Mary Olivier - May Sinclair
Sinclair divided this novel into five books: Infancy, Childhood, Adolescence, Maturity, Middle Age. I liked Mary best as a child, mainly because I believed in her craving for love and her ability to experience a primitive happiness. But there are problems in her family (which slowly emerge for the reader), and they encumber her. She winds up caring for a selfish, narrow-minded mother. Her potential isn’t snuffed out, but it’s not allowed to flourish. She reads a lot of philosophy (abstract speculations about the true meaning of Life take up far too many pages). Her few romantic encounters are brief and chaste. The uneventful days plod along, turning into years. I felt sorry for Mary, but working against my sympathy was the highly stylized prose, in which everything is made to seem so damn meaningful. At the book’s end Sinclair got thoroughly carried away and buries poor Mary under a torrent of overwrought verbiage. Before her death (depicted as a ethereal drifting off) she finds and gives up her soul mate. I no longer cared.
Lolly Willowes - Sylvia Townsend Warner
This would have been a short story if Warner had left out the dawdling. Lolly is appealing, and I found it mildly pleasant to dawdle along with her, though eventually I became restless at the book’s lack of focus. Then things took an abrupt shift, with Lolly rebelling against the circumstances of her life. Up to that point she seemed blandly content; she was happy to stay with her father until he died, and during her years with her brother and sister-in-law and their children we aren’t privy to Lolly’s dissatisfaction. Suddenly she decides to go to a remote place called Great Mop and live (as Laura, the name she prefers) without any responsibilities or ties. Then she becomes a witch. The novel is subtitled The Loving Huntsman, and that’s how Satan is portrayed. No menace, no evil. There’s no talk of her selling her soul (though she surely did). Apparently she’s granted freedom from entanglements, but she was accomplishing that quite well on her own. The scene with the most passion is the conversation between Laura and Satan; she expresses the futility and emptiness of the lives of most women, and why they turn to a huntsman who desires their very souls. After their talk Laura sets out for home; it’s late, and when darkness falls she plans on finding a place to slumber – “a suitable dry ditch or an accommodating loosened haystack.” My reaction was to wonder how the author would like to spend the night in a ditch. I obviously wasn’t won over by the fantastical elements of this novel. Nor did I think Ms. Warner took proper care of her mild and daft creation. This is evident even in the title. Lolly Willowes has a nice ring to it, but Laura associated the name Lolly with her despised role as Aunt Lolly. She wanted to be called Laura.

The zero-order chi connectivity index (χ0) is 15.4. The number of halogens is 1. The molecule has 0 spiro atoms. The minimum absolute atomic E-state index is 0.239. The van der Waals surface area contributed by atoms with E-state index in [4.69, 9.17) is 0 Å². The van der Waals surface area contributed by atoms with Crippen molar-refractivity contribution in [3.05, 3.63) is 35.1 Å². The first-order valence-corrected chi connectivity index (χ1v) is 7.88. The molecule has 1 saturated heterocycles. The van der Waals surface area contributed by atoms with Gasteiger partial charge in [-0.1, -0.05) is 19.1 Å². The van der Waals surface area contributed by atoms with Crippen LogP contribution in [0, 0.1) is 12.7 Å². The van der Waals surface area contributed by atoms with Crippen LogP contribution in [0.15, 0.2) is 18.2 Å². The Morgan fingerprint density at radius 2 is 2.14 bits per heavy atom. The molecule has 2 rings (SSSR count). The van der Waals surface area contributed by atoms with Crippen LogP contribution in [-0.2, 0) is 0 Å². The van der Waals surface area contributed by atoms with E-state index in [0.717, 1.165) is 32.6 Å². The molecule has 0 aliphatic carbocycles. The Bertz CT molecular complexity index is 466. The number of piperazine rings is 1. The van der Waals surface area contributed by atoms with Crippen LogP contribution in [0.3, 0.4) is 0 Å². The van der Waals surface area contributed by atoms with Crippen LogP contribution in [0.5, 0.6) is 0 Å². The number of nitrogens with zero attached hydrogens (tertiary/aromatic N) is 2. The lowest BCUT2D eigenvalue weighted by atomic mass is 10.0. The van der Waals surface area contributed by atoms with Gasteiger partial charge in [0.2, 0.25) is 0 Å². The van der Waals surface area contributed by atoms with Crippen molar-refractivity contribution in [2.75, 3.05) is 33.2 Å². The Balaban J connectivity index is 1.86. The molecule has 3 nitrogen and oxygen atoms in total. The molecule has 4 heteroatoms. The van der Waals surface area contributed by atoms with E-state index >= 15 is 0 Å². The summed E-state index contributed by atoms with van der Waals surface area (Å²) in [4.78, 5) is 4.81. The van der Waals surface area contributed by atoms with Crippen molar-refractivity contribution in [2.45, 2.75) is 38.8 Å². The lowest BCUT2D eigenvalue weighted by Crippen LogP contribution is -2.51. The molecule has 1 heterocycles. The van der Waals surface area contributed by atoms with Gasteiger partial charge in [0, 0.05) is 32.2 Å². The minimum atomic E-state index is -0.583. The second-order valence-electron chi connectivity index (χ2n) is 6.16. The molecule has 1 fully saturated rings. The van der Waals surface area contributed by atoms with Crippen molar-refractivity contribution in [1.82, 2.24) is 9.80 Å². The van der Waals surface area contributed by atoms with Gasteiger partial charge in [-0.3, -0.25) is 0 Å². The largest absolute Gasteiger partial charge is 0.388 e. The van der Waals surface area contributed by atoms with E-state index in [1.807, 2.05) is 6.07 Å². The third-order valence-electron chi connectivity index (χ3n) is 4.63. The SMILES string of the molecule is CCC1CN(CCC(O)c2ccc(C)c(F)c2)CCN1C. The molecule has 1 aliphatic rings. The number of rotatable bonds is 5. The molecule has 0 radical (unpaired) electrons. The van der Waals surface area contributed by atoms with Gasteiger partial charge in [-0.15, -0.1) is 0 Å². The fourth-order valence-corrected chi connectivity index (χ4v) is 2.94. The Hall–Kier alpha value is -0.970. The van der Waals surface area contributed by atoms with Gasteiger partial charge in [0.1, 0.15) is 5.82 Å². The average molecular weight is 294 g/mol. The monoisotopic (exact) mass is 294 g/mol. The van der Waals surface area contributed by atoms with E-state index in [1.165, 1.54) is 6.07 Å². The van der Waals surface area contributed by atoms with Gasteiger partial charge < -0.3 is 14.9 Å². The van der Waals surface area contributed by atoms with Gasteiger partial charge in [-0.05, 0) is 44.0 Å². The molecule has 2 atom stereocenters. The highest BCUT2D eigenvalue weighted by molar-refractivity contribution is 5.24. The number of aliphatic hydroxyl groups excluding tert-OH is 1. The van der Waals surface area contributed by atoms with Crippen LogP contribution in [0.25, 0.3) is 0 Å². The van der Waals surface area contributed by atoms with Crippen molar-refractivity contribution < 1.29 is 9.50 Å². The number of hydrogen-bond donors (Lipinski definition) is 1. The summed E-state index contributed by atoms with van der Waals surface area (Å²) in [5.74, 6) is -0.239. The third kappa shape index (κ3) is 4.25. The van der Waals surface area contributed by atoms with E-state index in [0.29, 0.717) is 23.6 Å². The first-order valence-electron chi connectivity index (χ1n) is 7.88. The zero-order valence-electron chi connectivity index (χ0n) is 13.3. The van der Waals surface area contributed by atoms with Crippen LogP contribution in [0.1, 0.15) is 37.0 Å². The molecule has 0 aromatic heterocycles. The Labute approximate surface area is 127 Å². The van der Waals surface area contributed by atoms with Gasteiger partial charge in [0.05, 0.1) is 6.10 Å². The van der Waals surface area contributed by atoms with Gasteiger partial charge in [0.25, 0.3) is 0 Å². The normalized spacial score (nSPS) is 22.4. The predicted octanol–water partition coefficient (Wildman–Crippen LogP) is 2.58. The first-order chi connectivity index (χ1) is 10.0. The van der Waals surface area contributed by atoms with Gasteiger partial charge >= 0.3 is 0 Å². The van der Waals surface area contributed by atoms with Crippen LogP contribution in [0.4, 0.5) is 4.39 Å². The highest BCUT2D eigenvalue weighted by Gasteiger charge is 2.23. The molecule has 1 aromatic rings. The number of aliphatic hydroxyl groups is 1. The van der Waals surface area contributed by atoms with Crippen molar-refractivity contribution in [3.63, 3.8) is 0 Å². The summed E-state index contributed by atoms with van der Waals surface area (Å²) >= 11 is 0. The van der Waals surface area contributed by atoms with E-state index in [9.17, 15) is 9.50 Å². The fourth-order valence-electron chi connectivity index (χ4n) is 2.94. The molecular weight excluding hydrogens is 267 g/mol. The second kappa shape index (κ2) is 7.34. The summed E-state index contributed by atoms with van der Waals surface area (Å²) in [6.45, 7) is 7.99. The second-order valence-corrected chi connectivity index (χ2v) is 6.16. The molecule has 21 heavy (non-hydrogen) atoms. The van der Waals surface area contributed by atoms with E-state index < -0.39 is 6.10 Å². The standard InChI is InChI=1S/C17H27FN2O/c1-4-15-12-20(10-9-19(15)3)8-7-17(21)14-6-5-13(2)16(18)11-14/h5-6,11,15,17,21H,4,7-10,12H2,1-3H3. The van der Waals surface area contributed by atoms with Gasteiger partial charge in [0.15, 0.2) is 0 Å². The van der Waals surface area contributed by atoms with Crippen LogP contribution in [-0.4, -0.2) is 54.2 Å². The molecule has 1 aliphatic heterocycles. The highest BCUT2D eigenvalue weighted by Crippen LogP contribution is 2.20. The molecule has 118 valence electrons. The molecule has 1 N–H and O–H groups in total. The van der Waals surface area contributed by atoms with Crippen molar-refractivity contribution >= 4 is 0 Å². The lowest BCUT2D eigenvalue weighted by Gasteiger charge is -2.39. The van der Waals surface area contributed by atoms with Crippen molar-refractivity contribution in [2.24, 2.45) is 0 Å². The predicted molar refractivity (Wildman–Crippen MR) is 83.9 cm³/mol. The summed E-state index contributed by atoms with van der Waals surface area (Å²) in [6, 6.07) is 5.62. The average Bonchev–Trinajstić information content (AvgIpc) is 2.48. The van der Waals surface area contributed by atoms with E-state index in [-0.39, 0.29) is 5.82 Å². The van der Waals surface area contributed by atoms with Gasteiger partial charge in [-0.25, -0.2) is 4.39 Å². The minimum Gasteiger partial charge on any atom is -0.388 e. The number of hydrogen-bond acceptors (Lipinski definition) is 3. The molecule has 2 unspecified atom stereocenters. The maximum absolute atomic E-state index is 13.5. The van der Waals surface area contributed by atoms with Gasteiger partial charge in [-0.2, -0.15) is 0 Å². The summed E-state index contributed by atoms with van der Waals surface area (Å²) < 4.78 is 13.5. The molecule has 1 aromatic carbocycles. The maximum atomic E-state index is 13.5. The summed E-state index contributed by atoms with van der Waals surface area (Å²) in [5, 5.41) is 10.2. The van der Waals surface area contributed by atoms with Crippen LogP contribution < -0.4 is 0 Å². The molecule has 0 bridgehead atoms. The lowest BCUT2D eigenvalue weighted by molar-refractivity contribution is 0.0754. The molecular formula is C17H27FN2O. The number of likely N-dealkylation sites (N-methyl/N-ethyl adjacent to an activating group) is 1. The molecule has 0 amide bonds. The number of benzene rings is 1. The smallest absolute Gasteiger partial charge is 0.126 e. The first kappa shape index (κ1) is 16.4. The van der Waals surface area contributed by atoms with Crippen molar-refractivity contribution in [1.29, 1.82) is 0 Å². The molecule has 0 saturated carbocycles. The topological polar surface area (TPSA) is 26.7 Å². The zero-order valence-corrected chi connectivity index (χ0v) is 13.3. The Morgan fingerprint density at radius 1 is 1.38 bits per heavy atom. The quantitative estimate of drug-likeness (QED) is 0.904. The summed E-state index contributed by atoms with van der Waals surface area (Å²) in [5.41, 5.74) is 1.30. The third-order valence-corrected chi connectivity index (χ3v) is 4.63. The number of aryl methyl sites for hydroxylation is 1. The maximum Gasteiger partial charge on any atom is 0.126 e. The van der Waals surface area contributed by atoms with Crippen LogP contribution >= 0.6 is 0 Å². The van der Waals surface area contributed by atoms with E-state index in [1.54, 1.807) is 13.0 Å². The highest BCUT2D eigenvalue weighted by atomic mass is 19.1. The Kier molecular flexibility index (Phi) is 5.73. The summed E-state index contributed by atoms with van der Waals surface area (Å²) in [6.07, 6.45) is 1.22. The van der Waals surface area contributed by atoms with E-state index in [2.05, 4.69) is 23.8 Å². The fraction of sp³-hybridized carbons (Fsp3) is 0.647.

Champagne for One - Rex Stout
After starting a number of unsuccessful literary novels (most of which I didn’t get far enough into to review) I needed to clean my palate with a Nero Wolfe mystery. Stout removed all embellishment from his prose; we simply get Archie’s voice, and he’s not the arty type. This outing wasn’t as cleverly constructed as others in the series. The premise is intriguing, but it defies a solution. A deus ex machina is needed, and it comes in the form of a fortuitous discovery made by one of Wolfe’s operatives. Another weak point is that the motive for the murder isn’t convincing. Still, as Stout knew, the enjoyment to be had in these mysteries stems from the interaction between Archie and Nero, and that aspect is as satisfying as ever.